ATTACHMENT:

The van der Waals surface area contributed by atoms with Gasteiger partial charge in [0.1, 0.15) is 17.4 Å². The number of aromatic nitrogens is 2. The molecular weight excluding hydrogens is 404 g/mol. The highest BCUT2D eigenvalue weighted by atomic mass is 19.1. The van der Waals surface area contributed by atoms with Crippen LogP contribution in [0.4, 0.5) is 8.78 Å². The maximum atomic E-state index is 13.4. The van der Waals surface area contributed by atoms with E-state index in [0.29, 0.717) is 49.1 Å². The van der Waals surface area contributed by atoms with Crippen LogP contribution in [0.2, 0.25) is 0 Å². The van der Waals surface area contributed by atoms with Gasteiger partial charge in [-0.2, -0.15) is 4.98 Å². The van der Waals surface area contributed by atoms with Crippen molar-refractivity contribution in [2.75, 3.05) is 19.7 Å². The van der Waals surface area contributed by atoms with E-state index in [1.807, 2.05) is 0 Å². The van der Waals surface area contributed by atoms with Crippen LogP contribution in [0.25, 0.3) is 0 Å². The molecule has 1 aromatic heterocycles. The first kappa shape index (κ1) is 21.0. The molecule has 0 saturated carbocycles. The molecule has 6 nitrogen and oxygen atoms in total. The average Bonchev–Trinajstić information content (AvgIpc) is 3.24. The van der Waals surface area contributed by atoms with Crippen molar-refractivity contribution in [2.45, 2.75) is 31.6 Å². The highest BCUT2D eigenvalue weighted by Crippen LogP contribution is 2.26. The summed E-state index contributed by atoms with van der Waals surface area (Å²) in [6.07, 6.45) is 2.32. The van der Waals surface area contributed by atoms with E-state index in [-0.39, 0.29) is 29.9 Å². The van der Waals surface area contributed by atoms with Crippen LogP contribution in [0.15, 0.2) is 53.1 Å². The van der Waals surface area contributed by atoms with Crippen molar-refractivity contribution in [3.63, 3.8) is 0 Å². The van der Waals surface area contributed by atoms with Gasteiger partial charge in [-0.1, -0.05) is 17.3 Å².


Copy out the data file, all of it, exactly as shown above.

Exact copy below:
The van der Waals surface area contributed by atoms with Gasteiger partial charge in [0.1, 0.15) is 17.4 Å². The number of aromatic nitrogens is 2. The molecular weight excluding hydrogens is 404 g/mol. The highest BCUT2D eigenvalue weighted by atomic mass is 19.1. The van der Waals surface area contributed by atoms with Crippen LogP contribution in [0.4, 0.5) is 8.78 Å². The maximum atomic E-state index is 13.4. The van der Waals surface area contributed by atoms with E-state index in [0.29, 0.717) is 49.1 Å². The van der Waals surface area contributed by atoms with Crippen LogP contribution in [0.2, 0.25) is 0 Å². The van der Waals surface area contributed by atoms with Gasteiger partial charge in [-0.2, -0.15) is 4.98 Å². The van der Waals surface area contributed by atoms with Crippen molar-refractivity contribution in [2.75, 3.05) is 19.7 Å². The van der Waals surface area contributed by atoms with E-state index in [1.807, 2.05) is 0 Å². The van der Waals surface area contributed by atoms with Crippen LogP contribution in [0.25, 0.3) is 0 Å². The molecule has 1 aromatic heterocycles. The first kappa shape index (κ1) is 21.0. The molecule has 0 saturated carbocycles. The molecule has 6 nitrogen and oxygen atoms in total. The average Bonchev–Trinajstić information content (AvgIpc) is 3.24. The van der Waals surface area contributed by atoms with Crippen molar-refractivity contribution in [2.45, 2.75) is 31.6 Å². The highest BCUT2D eigenvalue weighted by Crippen LogP contribution is 2.26. The summed E-state index contributed by atoms with van der Waals surface area (Å²) in [6.07, 6.45) is 2.32. The van der Waals surface area contributed by atoms with E-state index in [-0.39, 0.29) is 29.9 Å². The van der Waals surface area contributed by atoms with Crippen LogP contribution in [0.15, 0.2) is 53.1 Å². The van der Waals surface area contributed by atoms with Crippen molar-refractivity contribution in [3.63, 3.8) is 0 Å². The van der Waals surface area contributed by atoms with Gasteiger partial charge in [-0.1, -0.05) is 17.3 Å².